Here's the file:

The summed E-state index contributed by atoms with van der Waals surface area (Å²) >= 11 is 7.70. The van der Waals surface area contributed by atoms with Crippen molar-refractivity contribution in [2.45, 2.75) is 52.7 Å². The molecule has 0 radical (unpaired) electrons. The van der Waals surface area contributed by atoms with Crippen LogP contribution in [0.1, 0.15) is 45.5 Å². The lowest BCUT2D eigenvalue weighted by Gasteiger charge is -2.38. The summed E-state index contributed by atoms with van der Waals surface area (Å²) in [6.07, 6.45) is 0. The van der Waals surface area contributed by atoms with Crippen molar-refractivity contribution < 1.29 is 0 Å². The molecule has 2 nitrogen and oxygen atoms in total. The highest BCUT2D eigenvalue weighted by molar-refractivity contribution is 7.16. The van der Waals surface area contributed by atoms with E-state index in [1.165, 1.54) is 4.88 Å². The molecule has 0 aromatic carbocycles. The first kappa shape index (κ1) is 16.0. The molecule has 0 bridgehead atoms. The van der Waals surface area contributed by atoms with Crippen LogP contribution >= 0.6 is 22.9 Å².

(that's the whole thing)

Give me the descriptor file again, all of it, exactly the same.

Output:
The summed E-state index contributed by atoms with van der Waals surface area (Å²) >= 11 is 7.70. The van der Waals surface area contributed by atoms with Crippen molar-refractivity contribution in [2.45, 2.75) is 52.7 Å². The molecule has 0 radical (unpaired) electrons. The van der Waals surface area contributed by atoms with Crippen LogP contribution in [0.1, 0.15) is 45.5 Å². The lowest BCUT2D eigenvalue weighted by Gasteiger charge is -2.38. The summed E-state index contributed by atoms with van der Waals surface area (Å²) in [6.07, 6.45) is 0. The van der Waals surface area contributed by atoms with Crippen molar-refractivity contribution < 1.29 is 0 Å². The molecule has 2 nitrogen and oxygen atoms in total. The highest BCUT2D eigenvalue weighted by molar-refractivity contribution is 7.16. The van der Waals surface area contributed by atoms with E-state index in [1.165, 1.54) is 4.88 Å². The molecule has 0 aromatic carbocycles. The first kappa shape index (κ1) is 16.0. The molecule has 0 bridgehead atoms. The van der Waals surface area contributed by atoms with Crippen LogP contribution >= 0.6 is 22.9 Å².